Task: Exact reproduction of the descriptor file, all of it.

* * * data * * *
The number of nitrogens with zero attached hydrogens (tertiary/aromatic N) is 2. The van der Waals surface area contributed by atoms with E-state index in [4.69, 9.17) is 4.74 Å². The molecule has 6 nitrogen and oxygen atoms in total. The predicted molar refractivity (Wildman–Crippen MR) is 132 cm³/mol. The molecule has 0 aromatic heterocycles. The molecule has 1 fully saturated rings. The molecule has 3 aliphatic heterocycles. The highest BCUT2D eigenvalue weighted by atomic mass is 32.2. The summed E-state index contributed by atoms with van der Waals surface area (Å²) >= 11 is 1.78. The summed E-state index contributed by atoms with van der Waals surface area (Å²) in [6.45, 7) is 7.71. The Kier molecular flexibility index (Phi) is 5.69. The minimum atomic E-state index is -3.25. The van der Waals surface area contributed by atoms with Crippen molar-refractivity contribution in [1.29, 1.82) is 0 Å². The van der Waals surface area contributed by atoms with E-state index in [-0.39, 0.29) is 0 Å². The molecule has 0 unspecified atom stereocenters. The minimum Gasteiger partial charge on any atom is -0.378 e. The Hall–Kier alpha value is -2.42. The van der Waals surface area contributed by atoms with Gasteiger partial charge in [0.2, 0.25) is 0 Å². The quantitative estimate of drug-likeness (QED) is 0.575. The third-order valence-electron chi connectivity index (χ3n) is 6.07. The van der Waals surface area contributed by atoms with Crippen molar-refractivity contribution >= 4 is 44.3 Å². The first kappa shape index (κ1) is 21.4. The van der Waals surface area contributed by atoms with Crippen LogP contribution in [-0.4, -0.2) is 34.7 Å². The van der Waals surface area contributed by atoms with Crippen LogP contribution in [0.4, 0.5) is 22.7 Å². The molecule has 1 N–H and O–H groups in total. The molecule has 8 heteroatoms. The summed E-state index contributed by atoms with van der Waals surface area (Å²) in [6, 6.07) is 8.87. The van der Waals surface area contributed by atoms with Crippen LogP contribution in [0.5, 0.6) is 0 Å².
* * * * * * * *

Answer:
The number of nitrogens with zero attached hydrogens (tertiary/aromatic N) is 2. The van der Waals surface area contributed by atoms with E-state index in [4.69, 9.17) is 4.74 Å². The molecule has 6 nitrogen and oxygen atoms in total. The predicted molar refractivity (Wildman–Crippen MR) is 132 cm³/mol. The molecule has 0 aromatic heterocycles. The molecule has 1 fully saturated rings. The molecule has 3 aliphatic heterocycles. The highest BCUT2D eigenvalue weighted by atomic mass is 32.2. The summed E-state index contributed by atoms with van der Waals surface area (Å²) >= 11 is 1.78. The summed E-state index contributed by atoms with van der Waals surface area (Å²) in [6.45, 7) is 7.71. The Kier molecular flexibility index (Phi) is 5.69. The minimum atomic E-state index is -3.25. The van der Waals surface area contributed by atoms with Crippen molar-refractivity contribution in [1.29, 1.82) is 0 Å². The van der Waals surface area contributed by atoms with E-state index in [-0.39, 0.29) is 0 Å². The molecule has 0 unspecified atom stereocenters. The minimum Gasteiger partial charge on any atom is -0.378 e. The Hall–Kier alpha value is -2.42. The van der Waals surface area contributed by atoms with Gasteiger partial charge in [0.2, 0.25) is 0 Å². The quantitative estimate of drug-likeness (QED) is 0.575. The third-order valence-electron chi connectivity index (χ3n) is 6.07. The van der Waals surface area contributed by atoms with Crippen molar-refractivity contribution >= 4 is 44.3 Å². The first kappa shape index (κ1) is 21.4. The van der Waals surface area contributed by atoms with Crippen LogP contribution in [-0.4, -0.2) is 34.7 Å². The van der Waals surface area contributed by atoms with Crippen LogP contribution in [0.4, 0.5) is 22.7 Å². The molecule has 1 N–H and O–H groups in total. The molecule has 8 heteroatoms. The summed E-state index contributed by atoms with van der Waals surface area (Å²) in [6, 6.07) is 8.87. The van der Waals surface area contributed by atoms with Crippen LogP contribution in [0.5, 0.6) is 0 Å².